Eli Manning retired from the NFL after 16 seasons just the way he wanted, as a hard-working, career-long New York Giant who did it his way in leading the franchise to two Super Bowls.
Saying he had no regrets, the 39-year-old Manning officially ended his career on Friday at a packed news conference surrounded by his family, friends and former teammates and coaches and two Lombardi trophies.
Manning said he had no immediate plans, although he admitted he would miss the time with teammates, the preparation and the beers in the back of the bus after wins. He plans to spend some time reliving the positives memories, enjoying himself and being an assistant coach on his daughter’s third-grade basketball team. A job with the Giants is a possibility, he said.
“From the very first moment I did it my way,” said the low-key Manning, who comes from a well-known football family. “I could not be someone other than who I am. Undoubtedly, I would have made the fans, the media, even the front office more comfortable being a rah-rah guy.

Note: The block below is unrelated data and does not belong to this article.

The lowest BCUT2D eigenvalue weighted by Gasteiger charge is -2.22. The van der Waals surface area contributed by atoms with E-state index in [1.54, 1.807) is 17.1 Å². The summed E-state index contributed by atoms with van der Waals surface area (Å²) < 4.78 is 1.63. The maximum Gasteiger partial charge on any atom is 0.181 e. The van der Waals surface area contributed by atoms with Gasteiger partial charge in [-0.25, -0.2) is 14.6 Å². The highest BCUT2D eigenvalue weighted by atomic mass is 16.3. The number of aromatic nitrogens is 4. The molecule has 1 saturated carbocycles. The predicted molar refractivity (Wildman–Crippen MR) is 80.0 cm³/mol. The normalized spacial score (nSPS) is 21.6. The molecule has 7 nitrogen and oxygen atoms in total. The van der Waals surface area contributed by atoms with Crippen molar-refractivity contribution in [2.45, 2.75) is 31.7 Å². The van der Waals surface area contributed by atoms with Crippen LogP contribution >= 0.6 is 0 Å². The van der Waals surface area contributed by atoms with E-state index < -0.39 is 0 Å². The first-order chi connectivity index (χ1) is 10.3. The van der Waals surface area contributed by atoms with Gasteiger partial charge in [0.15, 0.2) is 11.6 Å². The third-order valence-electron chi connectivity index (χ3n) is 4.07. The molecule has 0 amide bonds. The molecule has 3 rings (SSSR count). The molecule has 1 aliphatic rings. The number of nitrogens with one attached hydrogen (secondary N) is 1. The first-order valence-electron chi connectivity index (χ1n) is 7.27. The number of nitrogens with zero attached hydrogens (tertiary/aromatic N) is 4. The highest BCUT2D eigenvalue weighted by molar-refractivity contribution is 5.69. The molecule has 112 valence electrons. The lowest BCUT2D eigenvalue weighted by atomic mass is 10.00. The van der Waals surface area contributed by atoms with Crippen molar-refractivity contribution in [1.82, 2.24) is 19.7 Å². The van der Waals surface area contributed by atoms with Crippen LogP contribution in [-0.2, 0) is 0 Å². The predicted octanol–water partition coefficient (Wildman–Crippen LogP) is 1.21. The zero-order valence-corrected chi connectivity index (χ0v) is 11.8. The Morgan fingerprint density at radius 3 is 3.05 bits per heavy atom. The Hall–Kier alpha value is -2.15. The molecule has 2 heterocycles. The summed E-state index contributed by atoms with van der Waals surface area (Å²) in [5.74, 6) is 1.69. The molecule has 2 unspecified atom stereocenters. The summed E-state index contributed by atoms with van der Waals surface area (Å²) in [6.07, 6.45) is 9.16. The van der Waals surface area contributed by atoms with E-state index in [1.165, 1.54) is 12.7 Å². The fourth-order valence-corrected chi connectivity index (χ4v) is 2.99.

“But that’s not me,” Manning said. “Ultimately I choose to believe that my teammates and the fans learned to appreciate that. What they got was pure unadulterated Eli.”
The Giants also got their career leading passer in almost every category in a career that started after New York acquired him on draft day in 2004 from the Chargers. He led the Giants to titles after the 2007 and ‘11 seasons, beating the Patriots both times.
Manning had a string of 222 consecutive starts between the end of his rookie year into late in the 2017 season. His final season ended with him being replaced by rookie Daniel Jones as the starting quarterback after two games. He did have a final hurrah, starting and winning a game over the Dolphins after Jones was hurt in December.
“That was my farewell and a moment I will cherish forever,” Manning said.